Muslims in the nation are extremely concerned for the nation’s security and secularism in spite of an onslaught from certain powerful forces questioning their nationalistic credential, said Maulana Mohammad Burhanuddin Qasmi, a renowned intellectual, an Islamic scholar.
There is a tendency to continue shifting the terminologies for Muslims – from being orthodox, extremists, traditionalists, and now Islamists, said Qasmi, 49, Director of Markazul Ma’arif Education and Research Centre (MMERC), Mumbai.
Qasmi said to IANS in a freewheeling chat, “That has been the global norm since the dawn of human civilization with the stronger portraying themselves as ‘heroes’ and their weaker counterparts labeled as ‘villains’ always…The new terminologies we are witnessing today are simply marketing of the old poisons in a new wrapper only.”
Nonetheless, the world is observing a communication period and thanks to online media, “the complete monopoly of anyone over the dissemination of information to others” has been broken.
Qasmi highlighted that there are millions of good souls in the world who wish to take the right messages to the people and shun the ‘hate-campaign’ against Muslims…This positivity will definitely show the desired results.
Simultaneously, it additionally helps the mainstream Muslim scholars to participate in their academic and literary works deploying the new methods of communication technologies.
As far as the status of Indian Muslims is concerned, Qasmi believes it remains ‘greatly unchanged at the ground-level’, with disappointment, impatience, helplessness, and shades of dismay owing to the often one-sided and negative media onslaught both on the community and their religion.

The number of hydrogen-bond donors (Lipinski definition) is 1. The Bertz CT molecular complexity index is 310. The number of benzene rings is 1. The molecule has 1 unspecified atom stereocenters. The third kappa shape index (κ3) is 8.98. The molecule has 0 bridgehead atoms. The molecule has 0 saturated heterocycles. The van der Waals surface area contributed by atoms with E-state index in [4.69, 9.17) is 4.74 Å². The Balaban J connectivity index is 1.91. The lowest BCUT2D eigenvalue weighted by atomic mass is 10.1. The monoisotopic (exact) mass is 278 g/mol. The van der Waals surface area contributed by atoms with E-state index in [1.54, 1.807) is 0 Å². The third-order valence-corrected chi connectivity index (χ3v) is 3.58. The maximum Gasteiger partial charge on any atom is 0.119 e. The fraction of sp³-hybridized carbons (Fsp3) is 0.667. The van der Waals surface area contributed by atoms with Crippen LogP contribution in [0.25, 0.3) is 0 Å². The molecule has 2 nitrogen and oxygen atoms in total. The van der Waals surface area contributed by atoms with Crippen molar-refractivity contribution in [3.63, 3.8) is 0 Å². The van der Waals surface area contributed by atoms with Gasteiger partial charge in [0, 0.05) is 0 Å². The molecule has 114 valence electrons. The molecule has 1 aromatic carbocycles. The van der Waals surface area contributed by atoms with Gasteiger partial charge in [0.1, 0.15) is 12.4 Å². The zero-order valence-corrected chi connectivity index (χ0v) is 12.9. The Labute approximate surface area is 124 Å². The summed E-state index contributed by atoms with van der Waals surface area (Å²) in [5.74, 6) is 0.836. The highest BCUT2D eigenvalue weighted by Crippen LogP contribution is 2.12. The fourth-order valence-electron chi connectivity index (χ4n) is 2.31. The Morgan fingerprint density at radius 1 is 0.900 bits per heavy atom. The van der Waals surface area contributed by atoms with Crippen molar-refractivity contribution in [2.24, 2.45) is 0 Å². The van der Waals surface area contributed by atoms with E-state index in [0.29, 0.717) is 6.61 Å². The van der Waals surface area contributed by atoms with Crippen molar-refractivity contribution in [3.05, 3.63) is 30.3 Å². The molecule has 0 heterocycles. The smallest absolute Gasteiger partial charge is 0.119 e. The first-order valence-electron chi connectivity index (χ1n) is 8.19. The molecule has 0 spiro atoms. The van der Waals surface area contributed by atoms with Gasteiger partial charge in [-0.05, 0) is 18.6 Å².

Qasmi said that many have failed to grasp that the Muslims here are deeply concerned about their own and the country’s security and the democratic, secular image it enjoys, which is sought to be diluted.
He finds solace in the fact that most Indians don’t appear to be too happy about this continuous violation of the country’s socio-political scenario, yet are keeping quiet, barring a few bold voices.
Qasmi advised that the goings-on are merely a political narrative and part of attempts to ‘polarise communities’. He added, “I am worried that if extremism takes over the mainstream system of India, then not only the minorities, but also the democratic majority, and the very ‘idea of India’ will be at stake.”
The MMERC head chides the Muslim political, social, and religious leaders for not being serious or sufficiently acknowledging and rising to the difficult challenges faced by the community.
Qasmi advised that they must first sit together, diagnose the malaise proactively, offer positive solutions to problems and help the community integrate strongly with the national mainstream, both academically and economically. He included, “They must place themselves as ‘givers’ rather than as ‘receivers’ only.”
In this context, he finds “irritable” the attitude of immense sections of contemporary Indian media vis-a-vis the community, which can possibly destroy India’s worldwide standing and seriously harm the social balance.
Qasmi said that this needs to be checked with a genuine checks-and-balance mechanism in which the minority communities should have a say, the Muslim leaders must not hesitate to reach out to the media and explain their point of view for mutual and national gains.
Qasmi gained his Fazilat (Masters in Islamic Theology) from the renowned Darul Uloom Deoband, Uttar Pradesh, and a MA (English) from the Maulana Azad National Urdu University, Hyderabad.
Portraying MMERC as a remarkable institution that mixes contemporary and traditional religious education by teaching Madrassa graduates in modern subjects, Qasmi has written two books, lectured at national international seminars in the US, Gulf, South Asia, Europe, and different countries on academics and human rights.